Judges hold the ultimate authority to accept or reject plea deals, and various factors influence their decisions. Pressure from victims, public sentiment (especially in high-profile cases), and even considerations tied to elections in states like Texas may impact a judge’s stance.

Defense attorneys may strategically inform the judge about potential pleas, recognizing that judges cannot dictate terms but can express inclinations toward specific provisions or indicate acceptance or rejection possibilities. This awareness arises from the potential for judges to reject a plea, potentially leading to a harsher sentence.

Can You Withdraw a Guilty Plea After Sentencing?

Post-sentencing, withdrawing a plea is a challenging but not impossible task — with a skilled appellate attorney of course. Typically, the trial judge will only set aside a conviction and allow withdrawal if it prevents an obvious injustice. However, there are specific situations where judges should generally permit plea withdrawal, such as:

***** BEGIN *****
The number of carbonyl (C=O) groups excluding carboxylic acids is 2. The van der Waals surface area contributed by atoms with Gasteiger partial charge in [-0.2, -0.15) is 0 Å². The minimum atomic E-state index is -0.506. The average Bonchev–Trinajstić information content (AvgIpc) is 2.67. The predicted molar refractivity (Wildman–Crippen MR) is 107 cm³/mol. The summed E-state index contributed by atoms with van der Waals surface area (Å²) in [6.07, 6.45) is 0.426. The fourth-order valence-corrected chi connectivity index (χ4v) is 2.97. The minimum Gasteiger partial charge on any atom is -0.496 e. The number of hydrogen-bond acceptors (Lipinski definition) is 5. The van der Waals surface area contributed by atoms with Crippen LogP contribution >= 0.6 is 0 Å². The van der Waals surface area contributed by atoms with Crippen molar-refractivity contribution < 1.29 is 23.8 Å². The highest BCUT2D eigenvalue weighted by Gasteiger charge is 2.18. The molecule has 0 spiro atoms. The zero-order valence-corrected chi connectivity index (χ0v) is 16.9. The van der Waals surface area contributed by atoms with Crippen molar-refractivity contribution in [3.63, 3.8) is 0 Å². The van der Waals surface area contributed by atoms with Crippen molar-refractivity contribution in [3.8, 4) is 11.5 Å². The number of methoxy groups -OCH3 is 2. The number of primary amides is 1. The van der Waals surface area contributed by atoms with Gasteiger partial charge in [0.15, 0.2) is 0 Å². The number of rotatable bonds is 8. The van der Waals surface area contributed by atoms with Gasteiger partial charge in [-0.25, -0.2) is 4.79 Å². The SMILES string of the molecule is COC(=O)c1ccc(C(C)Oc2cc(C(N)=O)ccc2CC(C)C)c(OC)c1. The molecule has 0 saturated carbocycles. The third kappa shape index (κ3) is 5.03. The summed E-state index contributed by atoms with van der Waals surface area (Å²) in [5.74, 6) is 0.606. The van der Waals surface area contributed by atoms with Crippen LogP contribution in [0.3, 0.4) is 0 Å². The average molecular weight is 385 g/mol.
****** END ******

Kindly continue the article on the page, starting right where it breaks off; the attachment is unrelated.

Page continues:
• The defendant didn’t “intelligently” plead guilty, whether because of psychological challenges or the influence of drugs or alcohol.
  • Defense counsel failed to advise the defendant of crucial ramifications of the plea deal, such as mandatory deportation of an immigrant.
  • The lawyer entered a guilty plea on the client’s behalf without the client’s consent.
  • The defendant was denied a constitutional right, such as the right to counsel.
  • The judge participated too much in plea negotiations.
  • The defendant entered the plea because of off-the-record promises or threats.